Understand & Set Up Filmic Color Management
Tuesday, May 16, 2017
Here are two images, two sRGB images that comes from the same .EXR render (the same scene referred data). The only difference between those two images is that the scene linear data has been bent differently so the final sRGB images are not the same (display referred data).
What you need to understand:
Scene Referred Data:
Also called Scene Linear Data, it represent the RAW, linear values from your 3D scene.
A HDR image is also the same kind of data, it contains the linear values of the real world.
All pixels have a value between 0 and infinity according to their linear value.
It can only be viewable on a screen if we bent the data (compress it), for example with a color transform like Filmic or sRGB...
To have access to those values you have to render your image in a linear format like .EXR.
Display Referred Data:
The actual pixels you see on your screen, in sRGB (the main colorspace of the screen).
0 to 1 range.
What's wrong with the sRGB color transform?
Limited dynamic range:
You have to fit all your lighting information below 1 (linear scale) even if the rendered data is scene linear (infinite range)... The pixels above 1 will clamp.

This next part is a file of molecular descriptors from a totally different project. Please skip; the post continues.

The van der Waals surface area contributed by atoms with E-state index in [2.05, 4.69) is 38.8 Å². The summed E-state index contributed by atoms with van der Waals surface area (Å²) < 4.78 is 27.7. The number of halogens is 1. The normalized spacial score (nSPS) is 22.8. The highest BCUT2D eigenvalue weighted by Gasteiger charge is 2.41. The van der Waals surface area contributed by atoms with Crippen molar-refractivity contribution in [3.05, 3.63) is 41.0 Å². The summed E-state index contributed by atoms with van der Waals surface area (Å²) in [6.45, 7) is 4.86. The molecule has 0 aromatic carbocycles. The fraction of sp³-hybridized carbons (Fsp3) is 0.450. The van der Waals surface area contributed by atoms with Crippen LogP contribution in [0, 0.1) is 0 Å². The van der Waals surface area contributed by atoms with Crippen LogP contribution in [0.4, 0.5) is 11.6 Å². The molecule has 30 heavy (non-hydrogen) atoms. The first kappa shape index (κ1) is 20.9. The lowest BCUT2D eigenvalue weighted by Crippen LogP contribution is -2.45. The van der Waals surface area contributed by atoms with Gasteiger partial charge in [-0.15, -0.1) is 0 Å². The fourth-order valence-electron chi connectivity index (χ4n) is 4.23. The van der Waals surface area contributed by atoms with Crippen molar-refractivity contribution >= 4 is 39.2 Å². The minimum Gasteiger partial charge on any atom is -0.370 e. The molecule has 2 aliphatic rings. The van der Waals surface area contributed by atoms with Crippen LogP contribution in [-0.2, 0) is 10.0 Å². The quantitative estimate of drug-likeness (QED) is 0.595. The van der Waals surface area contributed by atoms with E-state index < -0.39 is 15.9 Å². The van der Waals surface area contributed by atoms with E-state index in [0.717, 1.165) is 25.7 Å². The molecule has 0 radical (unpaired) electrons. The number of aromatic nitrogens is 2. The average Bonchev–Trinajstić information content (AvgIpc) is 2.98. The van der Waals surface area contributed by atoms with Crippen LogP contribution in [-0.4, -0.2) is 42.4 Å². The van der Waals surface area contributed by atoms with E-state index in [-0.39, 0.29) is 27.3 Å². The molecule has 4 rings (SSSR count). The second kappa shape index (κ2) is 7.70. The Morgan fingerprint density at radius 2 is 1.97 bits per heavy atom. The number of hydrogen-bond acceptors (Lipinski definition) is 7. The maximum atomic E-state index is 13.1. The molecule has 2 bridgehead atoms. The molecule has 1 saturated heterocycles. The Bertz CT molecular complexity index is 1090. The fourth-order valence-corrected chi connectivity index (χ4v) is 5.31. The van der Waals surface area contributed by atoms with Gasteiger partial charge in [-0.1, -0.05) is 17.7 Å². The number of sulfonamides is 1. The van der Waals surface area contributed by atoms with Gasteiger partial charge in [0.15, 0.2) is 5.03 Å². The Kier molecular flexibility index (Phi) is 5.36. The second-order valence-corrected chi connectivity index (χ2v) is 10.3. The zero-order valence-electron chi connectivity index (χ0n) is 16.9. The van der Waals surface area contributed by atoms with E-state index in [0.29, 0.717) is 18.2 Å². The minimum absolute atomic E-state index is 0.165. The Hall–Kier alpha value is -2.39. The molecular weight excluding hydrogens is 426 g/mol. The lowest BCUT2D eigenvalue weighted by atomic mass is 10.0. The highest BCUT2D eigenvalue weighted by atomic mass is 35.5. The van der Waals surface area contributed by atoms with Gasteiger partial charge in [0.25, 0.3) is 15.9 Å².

In fact, the sRGB transfer function was explicitly designed for display referred contexts. Hence it terminates at 1.
For example if you take one of my sunny HDRI, the sky value is usually living between 5 and 10 (linear scale) and the sun can be up to 5000, with this high contrast in values it's hard to have a well balanced image with sRGB because the sun will clamp really fast on your materials and if you don't want that, your global scene will look too dark...
In the same logic, it becomes really tricky when you light a scene and you want to add more lights without burning your scene. It is really hard to make creative judgements against limited dynamic range...
Limited artistic decisions:
You can't have bright light values in your 3D scene without clamping your image.
No natural light bounces.
Less contrast between your lights values.
You have to fake things to get the result that you want.
The artist put energy and time trying to fix the lack of limited dynamic range and has less time to focus on his artistic decisions.
A lot of per-shot adjustments are needed.
Incredibly wide dynamic range:
It bends the scene linear data in a way that it takes advantage of a wider range of values present in your scene, not just 0 to 1...
You can use real value ratios between your lights (high and low values) in your 3D scene and benefit from all the secondary effects...
Natural desaturation process.
It has been created to work in a standard sRGB/REC.709 colored primaries environment so it is simple to implement it in your pipeline using OpenColorIO.
A big thanks goes to Troy Sobotka, the creator of Filmic, for taking his time to share his precious knowledge.
If you want to know more about the subject I highly recommend you to check those links, Alex Fry presentation is what got me so interested in all that stuff!